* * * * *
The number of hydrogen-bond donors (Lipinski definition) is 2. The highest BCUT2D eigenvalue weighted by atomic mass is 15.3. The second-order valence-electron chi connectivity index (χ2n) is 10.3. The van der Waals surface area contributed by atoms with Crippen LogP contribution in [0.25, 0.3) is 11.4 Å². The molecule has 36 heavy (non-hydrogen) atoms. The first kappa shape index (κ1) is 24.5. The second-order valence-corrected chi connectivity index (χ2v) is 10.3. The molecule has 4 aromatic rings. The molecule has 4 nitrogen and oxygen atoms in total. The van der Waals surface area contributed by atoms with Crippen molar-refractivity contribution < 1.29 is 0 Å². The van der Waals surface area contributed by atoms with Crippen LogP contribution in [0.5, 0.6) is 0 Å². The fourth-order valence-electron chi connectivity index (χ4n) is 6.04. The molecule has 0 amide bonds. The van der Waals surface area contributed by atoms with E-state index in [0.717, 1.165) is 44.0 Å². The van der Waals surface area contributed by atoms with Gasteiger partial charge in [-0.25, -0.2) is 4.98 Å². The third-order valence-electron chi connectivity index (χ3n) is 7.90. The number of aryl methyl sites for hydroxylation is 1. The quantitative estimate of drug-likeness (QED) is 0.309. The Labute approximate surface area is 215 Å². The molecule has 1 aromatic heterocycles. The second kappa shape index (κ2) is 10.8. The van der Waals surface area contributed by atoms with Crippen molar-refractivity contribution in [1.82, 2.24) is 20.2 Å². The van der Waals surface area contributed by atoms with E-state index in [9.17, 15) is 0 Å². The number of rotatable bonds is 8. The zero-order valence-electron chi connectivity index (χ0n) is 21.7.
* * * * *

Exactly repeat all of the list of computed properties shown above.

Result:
The number of hydrogen-bond donors (Lipinski definition) is 2. The highest BCUT2D eigenvalue weighted by atomic mass is 15.3. The second-order valence-electron chi connectivity index (χ2n) is 10.3. The van der Waals surface area contributed by atoms with Crippen LogP contribution in [0.25, 0.3) is 11.4 Å². The molecule has 36 heavy (non-hydrogen) atoms. The first kappa shape index (κ1) is 24.5. The second-order valence-corrected chi connectivity index (χ2v) is 10.3. The molecule has 4 aromatic rings. The molecule has 4 nitrogen and oxygen atoms in total. The van der Waals surface area contributed by atoms with Crippen molar-refractivity contribution < 1.29 is 0 Å². The van der Waals surface area contributed by atoms with Crippen LogP contribution in [0.5, 0.6) is 0 Å². The fourth-order valence-electron chi connectivity index (χ4n) is 6.04. The molecule has 0 amide bonds. The van der Waals surface area contributed by atoms with E-state index in [0.717, 1.165) is 44.0 Å². The van der Waals surface area contributed by atoms with Gasteiger partial charge in [-0.25, -0.2) is 4.98 Å². The third-order valence-electron chi connectivity index (χ3n) is 7.90. The number of aryl methyl sites for hydroxylation is 1. The quantitative estimate of drug-likeness (QED) is 0.309. The Labute approximate surface area is 215 Å². The molecule has 1 aromatic heterocycles. The second kappa shape index (κ2) is 10.8. The van der Waals surface area contributed by atoms with Crippen molar-refractivity contribution in [1.82, 2.24) is 20.2 Å². The van der Waals surface area contributed by atoms with E-state index in [9.17, 15) is 0 Å². The number of rotatable bonds is 8. The zero-order valence-electron chi connectivity index (χ0n) is 21.7.